Attorneys for the family of a North Dakota college student who was a confidential informant for a drug task force before he turned up dead said Friday that they're not getting information from authorities and want a federal investigation.

It's been nearly two years since the body of 20-year-old Andrew Sadek was found in the Red River, which separates North Dakota from Minnesota, not far from where he attended the North Dakota State College of Science in Wahpeton. An autopsy concluded Sadek died of a gunshot wound and had no drugs or alcohol in his system. It's unclear how his body ended up in the river, and no gun was found.

Family members don't believe Sadek killed himself and are frustrated about the investigation, which is now in the hands of the Minnesota Bureau of Criminal Apprehension. An attorney for the Sadeks, Lance Block, said the BCA has virtually cut off communication with Sadek's parents, John and Tammy. They want a federal investigation.

"The Minnesota agency has not been able to come up with any answers," Block said. "There has been no effort to update the family and frankly they've lost confidence in the integrity of the investigation. They need to know the truth about how their son died."

"I feel my head is bashed in from hitting the wall so many times," Tammy Sadek said.

Officials with the Minnesota BCA said they would comment later Friday. An FBI spokesman in Minneapolis declined comment, and a spokeswoman for North Dakota Attorney General Wayne Stenehjem referred questions to the BCA.

A report by the North Dakota Bureau of Criminal Investigation said Sadek got in trouble with the law in April 2013, when he twice sold marijuana to a confidential informant. Both transactions were small — one for $20 and one for $60 worth of drugs — but they took place in a school zone, making the potential charges against him serious felonies.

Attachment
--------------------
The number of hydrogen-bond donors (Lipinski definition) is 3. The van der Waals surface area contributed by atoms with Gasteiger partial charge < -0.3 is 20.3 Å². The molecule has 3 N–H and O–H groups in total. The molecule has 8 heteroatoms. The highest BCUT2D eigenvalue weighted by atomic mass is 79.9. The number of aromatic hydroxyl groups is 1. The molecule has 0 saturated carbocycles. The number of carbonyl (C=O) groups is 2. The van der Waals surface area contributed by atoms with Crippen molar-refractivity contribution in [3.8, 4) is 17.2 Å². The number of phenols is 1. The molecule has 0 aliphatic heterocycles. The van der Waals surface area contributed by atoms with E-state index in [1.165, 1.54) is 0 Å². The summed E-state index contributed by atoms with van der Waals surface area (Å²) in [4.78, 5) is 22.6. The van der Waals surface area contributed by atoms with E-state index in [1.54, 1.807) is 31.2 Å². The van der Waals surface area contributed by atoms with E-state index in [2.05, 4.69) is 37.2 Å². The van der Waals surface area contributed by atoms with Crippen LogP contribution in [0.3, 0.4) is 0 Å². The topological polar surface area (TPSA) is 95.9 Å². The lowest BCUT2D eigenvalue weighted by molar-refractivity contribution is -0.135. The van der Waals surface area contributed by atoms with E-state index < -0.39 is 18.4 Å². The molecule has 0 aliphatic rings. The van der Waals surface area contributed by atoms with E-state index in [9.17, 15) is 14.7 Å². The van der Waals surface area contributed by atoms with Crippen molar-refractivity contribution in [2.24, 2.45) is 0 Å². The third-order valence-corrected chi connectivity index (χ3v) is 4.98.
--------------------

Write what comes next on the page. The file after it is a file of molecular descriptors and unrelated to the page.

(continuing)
In November 2013, drug task force agents searched Sadek's dorm room and said they found a grinder containing marijuana residue. The next day, Sadek completed paperwork to become a confidential informant. He made drug buys three times for the regional task force over the next three months.

The task force didn't hear from Sadek after that.

An investigation by agents with the North Dakota and South Dakota state crime bureaus and a Cass County sheriff's detective concluded that the task force properly handled its dealings with Sadek. But his death raised questions about the use of young, low-level drug offenders as confidential informants.

"The primary focus here is closure for the family. But beyond that there are public policy and public safety implications," said attorney Tatum O'Brien, of Fargo, whose clients include people recruited to be confidential informants. "It's the sheer amount of college students, mainly, and other young people who are recruited to do this very dangerous work. If that's the reason that Andrew Sadek is no longer with is, we need to know what happened here."